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Teaching the humanities: Seminars as metalogues

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In this article I describe a particular way of conceiving a seminar in the humanities—as a ‘metalogue˚s, a learning occasion where the object of study is both a text and the occasion itself, as well as the conscious analogical relation between the two. I argue that this is consonant with the objects of study in the humanities which are not real objects but symbolic objects, representations of relationships whose very nature depends on the relationship between them and the reader. I maintain that a justification for the study of the humanities and a statement of purpose must begin with a statement about the skills and frame of mind that participation in such work fosters, specifically the capacity to think analogically and reflexively and to handle figure-ground (content-process) shifts. I describe two examples of the seminar as metalogue.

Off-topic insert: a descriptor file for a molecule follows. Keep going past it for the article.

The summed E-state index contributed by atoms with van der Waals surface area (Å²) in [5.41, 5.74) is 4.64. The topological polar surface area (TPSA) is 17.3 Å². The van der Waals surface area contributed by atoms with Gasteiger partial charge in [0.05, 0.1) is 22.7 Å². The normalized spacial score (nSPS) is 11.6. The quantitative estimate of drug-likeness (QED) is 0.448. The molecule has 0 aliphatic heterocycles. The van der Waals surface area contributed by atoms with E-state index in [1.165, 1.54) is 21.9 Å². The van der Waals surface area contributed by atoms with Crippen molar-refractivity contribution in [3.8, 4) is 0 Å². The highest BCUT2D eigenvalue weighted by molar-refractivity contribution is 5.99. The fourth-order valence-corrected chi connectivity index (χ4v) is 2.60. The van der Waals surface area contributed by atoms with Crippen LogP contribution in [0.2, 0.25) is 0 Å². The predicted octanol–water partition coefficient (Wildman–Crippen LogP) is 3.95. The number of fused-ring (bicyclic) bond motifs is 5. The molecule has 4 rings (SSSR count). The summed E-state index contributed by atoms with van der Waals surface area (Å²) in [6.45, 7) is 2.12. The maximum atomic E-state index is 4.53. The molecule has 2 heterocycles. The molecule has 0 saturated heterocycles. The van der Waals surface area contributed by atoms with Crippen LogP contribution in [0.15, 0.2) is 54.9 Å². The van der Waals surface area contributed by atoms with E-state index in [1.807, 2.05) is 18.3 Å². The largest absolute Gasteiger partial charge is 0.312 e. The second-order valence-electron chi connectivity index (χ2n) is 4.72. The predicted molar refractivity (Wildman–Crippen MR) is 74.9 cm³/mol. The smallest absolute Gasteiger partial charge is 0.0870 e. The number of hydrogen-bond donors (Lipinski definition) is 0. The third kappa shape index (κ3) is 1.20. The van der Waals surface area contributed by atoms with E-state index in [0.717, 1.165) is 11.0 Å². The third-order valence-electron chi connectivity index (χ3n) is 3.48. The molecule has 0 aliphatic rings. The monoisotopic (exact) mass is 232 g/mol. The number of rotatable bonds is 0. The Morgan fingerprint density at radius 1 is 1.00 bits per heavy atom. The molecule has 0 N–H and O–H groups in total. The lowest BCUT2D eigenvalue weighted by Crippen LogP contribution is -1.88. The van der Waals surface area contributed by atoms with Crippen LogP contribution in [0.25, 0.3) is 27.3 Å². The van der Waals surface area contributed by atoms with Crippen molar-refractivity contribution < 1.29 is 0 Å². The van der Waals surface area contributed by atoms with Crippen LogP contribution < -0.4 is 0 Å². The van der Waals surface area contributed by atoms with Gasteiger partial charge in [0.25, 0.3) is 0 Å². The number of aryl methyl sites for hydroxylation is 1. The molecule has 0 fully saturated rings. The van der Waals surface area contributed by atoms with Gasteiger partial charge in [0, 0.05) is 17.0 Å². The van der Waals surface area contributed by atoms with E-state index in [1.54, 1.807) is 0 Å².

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Document Type: Research Article

Affiliations: School of European Studies, University of Wales College of Cardiff

Publication date: January 1, 1990

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